When she was thirteen, Kauffman painted this exquisite self-portrait to show that she was equally talented in music and painting. In a double message, she proudly showcases her talents as well as revealing from the outset that she is interested in self-investigation and discovery. Her palette of icy pink and pastel blue is very reminiscent of earlier eighteenth century Rococo painting and the likes of Jean-Antoine Watteau. Indeed, Kauffman, by this age was already well versed in art history and had frequented art galleries with her influential artist father.
Interestingly, at age fifty she returned to this very same subject, recalling the episode in her youth (perhaps at age thirteen) when she had asked a priest whether she should follow art or music as her profession. To convey the experience of being psychologically torn by choice, or by the multi-faceted strands of a complex personality is a very modern subject. Amazingly, Kauffman (through self-portraiture) had successfully uncovered the major theme that would become one of the central leitmotifs in twentieth century art.
Here is Kauffman's portrait of the influential English painter Joshua Reynolds. He is her friend and accordingly, the tone of this picture is extremely relaxed. Reynolds is surrounded by his books and papers, and there is a bust of Michelangelo to the far left, there to pass inspiration from one artist to another. The rich colors of the scene and the fact that Reynolds wears seventeenth-century clothing recalls the portraits of Flemish artist, Anthony van Dyck. Indeed, when she arrived in London Kauffman was soon hailed to be van Dyck's successor. In contrast to the unwavering formality of van Dyck however, Kauffman skillfully captures a more personal glimpse into the life of her subject; she uncovers a touching sentimentality that would come to be an important defining feature of her portraiture.
Indeed, however notable and considered grandiose to others, Kauffman always rendered her subjects more humble, and so, more human. This was the case for her portrait of the actor David Garrick - which she submitted to the Society of Artists' exhibition whilst still in Rome in 1765 - and also for her Portrait of Winckelmann (1764), her view of the widely acclaimed German archaeologist and antiquarian. Reynolds in particular remained a friend and very important contact for Kauffman throughout her time in England. As well as introducing skill and talent to potential clients, he also helped Kauffman to retain her reputation following the scandal of her first marriage. We see the intimate and trusted friendship that the two artists have through the expression on Reynold's face in this portrait.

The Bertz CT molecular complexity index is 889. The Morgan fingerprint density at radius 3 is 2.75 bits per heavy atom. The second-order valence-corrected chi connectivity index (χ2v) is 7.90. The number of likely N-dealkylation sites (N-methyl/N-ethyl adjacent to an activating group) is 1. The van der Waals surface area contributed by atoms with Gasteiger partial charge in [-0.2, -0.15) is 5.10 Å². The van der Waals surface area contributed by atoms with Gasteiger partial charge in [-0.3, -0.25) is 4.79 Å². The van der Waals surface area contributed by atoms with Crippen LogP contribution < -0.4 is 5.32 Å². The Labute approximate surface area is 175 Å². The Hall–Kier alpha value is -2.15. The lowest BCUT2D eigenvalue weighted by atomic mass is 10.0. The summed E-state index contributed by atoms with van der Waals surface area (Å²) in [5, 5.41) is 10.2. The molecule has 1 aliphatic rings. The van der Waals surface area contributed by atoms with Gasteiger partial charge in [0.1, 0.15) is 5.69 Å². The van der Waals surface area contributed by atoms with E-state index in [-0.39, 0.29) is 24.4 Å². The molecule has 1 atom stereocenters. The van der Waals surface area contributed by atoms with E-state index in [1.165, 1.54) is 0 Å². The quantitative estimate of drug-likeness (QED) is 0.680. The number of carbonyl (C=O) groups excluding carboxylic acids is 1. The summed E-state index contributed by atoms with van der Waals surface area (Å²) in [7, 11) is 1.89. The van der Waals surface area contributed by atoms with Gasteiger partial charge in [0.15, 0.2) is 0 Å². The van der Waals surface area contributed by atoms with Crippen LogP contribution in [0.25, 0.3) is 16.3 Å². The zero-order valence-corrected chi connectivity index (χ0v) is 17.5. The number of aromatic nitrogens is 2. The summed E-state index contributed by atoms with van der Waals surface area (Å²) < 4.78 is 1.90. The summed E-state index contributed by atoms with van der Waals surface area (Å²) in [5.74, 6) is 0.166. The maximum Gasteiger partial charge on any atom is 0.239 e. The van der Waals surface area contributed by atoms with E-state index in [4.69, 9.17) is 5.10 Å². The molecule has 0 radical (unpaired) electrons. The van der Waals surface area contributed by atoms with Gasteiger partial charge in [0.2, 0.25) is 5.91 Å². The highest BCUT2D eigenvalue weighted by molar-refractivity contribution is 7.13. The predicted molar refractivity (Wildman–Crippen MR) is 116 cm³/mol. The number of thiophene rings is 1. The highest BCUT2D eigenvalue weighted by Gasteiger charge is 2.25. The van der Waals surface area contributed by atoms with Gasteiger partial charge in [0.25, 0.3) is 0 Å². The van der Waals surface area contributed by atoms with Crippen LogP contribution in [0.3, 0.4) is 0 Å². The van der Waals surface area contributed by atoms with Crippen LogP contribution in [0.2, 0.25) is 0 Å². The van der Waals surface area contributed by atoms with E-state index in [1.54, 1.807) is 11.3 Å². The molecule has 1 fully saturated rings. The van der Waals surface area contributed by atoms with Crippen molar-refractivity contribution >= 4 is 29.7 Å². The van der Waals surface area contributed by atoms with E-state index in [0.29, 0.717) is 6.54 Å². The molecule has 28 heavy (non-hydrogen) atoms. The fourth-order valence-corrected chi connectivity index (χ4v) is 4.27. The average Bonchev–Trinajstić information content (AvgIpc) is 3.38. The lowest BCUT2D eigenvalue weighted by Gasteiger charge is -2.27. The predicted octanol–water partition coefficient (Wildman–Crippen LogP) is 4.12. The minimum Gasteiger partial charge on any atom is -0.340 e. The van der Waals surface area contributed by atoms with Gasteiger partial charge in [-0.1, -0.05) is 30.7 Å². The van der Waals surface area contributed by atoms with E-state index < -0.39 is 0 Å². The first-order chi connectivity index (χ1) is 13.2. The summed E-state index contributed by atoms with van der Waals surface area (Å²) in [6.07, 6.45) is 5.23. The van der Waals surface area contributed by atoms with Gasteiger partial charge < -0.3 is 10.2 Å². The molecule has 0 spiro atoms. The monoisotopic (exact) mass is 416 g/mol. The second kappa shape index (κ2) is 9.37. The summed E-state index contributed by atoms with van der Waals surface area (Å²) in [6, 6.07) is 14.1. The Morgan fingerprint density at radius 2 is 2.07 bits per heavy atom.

Unusually in this painting, and also in a further self-portrait from 1787, Kauffman shows herself with crayon at the ready and her portfolio. This pose was developed during the eighteenth century, notably in England, for portraits of lady amateurs. There was a strong barrier between professional and amateur female artists at this time; amateurs did not have artistic training, they could not sell their work, and largely, their work was not particularly strong. For unknown reasons however, Kauffman associated with the amateur and repeatedly painted herself in the given pose throughout her career.
One can only speculate why the artist did this as there is limited research on the subject, but it seems that Kauffman was interested in the popularisation of her work in many ways. Maintaining a strong connection to everyday life, even when having become famous, it seemed important to Kauffman that her paintings could be widely reproduced as prints. Furthermore, it has been suggested that by painting herself as a lady amateur(albeit an especially talented one) Kauffman retained her ladylike status and kept dangerous gossip and malice at bay. In reality, she was a wealthy, independent, and vigorously talented woman, but she was also clever and understood that society was not yet ready for such a bombastic unstoppable female force. She thus retained in her self-portraits - alongside strength and the will to work - a disarming and sweet feminine charm.